Area and Space Planning

BIM for Architecture, Engineering, and Construction Curriculum


In this lesson, students explore how building modeling tools can be used to the process of area and space planning, which is often one of the first steps in the preliminary design process.

Client requirements for a project are often described in area budgets that allocate square footage targets to specific departments, programs, or functions. Designers typically use these targets as a starting point for a top-down design approach, allocating specific building areas to each of the budgets and tabulating the assignments to confirm that the program needs are being met. This approach enables designers to make high-level design decisions and assess their impact, long before the details of the individual rooms are mapped out.

As preliminary design progresses, additional details are added to the building model and the initial area allocations are typically divided into rooms with specific functions and occupancies. As the design matures, area and space planning continues in parallel with the design work to ensure that each iteration of the design continues to meets the client’s needs and requirements.

Students will follow this top-down approach to first allocate the total space available within a project into areas allocated to different uses, and then subdivide these areas into rooms with specific types to meet program needs.

Defining and Displaying Areas and Area Plans

An area is a subdivision of space within a project model. Areas are typically larger in scale than individual rooms, and area boundaries may or may not coincide with model elements, such as walls.

Area plans can help monitor if all of the necessary design objectives are being met during the early conceptual and preliminary design phases, even before the room boundaries and wall have been fixed. For example, designers often use area plans in the programming phase of a project to allocate spaces to meet the budgeted space requirements for each area type. Another common application is to use area plans to show the relationship between the core and circulation spaces in a floor plan.

Area plans can be used to calculate the areas allocated to different program requirements and needs using various calculation standards and methods. Some of the commonly used standards for area calculations include:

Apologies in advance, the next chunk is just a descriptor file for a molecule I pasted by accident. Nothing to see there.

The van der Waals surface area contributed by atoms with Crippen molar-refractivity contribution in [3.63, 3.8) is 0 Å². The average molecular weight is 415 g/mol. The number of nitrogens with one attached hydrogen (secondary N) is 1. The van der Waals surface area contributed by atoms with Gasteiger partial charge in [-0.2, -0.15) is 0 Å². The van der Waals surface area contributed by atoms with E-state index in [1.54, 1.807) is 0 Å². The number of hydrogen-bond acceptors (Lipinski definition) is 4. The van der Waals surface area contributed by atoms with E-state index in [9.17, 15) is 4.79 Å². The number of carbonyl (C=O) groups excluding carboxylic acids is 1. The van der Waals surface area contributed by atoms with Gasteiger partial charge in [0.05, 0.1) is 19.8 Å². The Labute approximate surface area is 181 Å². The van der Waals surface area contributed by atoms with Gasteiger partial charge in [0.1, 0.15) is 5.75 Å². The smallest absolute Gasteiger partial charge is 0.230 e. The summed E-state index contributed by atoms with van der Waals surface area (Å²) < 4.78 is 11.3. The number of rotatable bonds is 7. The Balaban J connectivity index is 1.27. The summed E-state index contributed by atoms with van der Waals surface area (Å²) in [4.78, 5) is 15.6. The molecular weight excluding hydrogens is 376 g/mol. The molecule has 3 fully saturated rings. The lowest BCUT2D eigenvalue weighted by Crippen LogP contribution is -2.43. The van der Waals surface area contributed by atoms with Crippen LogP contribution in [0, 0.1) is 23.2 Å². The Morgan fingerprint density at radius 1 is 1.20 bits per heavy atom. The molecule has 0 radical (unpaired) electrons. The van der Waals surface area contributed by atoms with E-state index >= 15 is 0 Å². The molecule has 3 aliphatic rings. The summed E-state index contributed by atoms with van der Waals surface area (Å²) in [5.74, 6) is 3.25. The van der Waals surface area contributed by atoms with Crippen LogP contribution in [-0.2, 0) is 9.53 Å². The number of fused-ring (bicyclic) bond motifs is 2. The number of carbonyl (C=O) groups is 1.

• Gross area: The overall area of a floor or footprint of the building.
  • Rentable area: Individual developers and leasing companies can use different standards and rules for computing rentable areas. For example, rentable area can be defined to include all the spaces in a building except egress corridors, vertical transportation, and mechanical spaces.
  • Usable area: The area in a plan that is actually usable by clients and tenants. Usable area typically excludes areas taken up by columns, walls, mechanical rooms, and shafts and other nonusable space.
  • BOMA area: The Building Owners and Managers Association (BOMA) has defined a set of definitions and area calculation rules that is widely used in the United States by architects, developers, and facilities managers to help standardize the process of office-building development. More information on the BOMA standards and calculation rules can be found at

Defining and Displaying Rooms and Room Plans

As design progresses, building elements are added to the model that define and bound rooms. These elements typically include roofs, walls, floors, columns, and ceilings, and each of these elements have a property that determines whether it is used to determine the room extents. In open spaces, room separation lines can also be added to a model to create virtual rooms.

Designers typically create room objects within these bounding elements, and these room objects can be deleted, modified, and queried like other elements in Autodesk® Revit® products. Rooms automatically compute and report their area and can optionally be set up to also compute their volume. As with most other model elements, tags can be added to rooms to display their properties (such as area or volume) in plan views. Rooms can also appear in schedules to present key values and properties in a convenient tabular form.

While rooms are often used by designers for area and space planning, they are also used to provide information needed by other design disciplines. For example, they can be used for building performance analysis and design of mechanical systems. In this application, mechanical engineers use the room-bounding information as a starting point for determining spaces and zones for heating and cooling load analysis.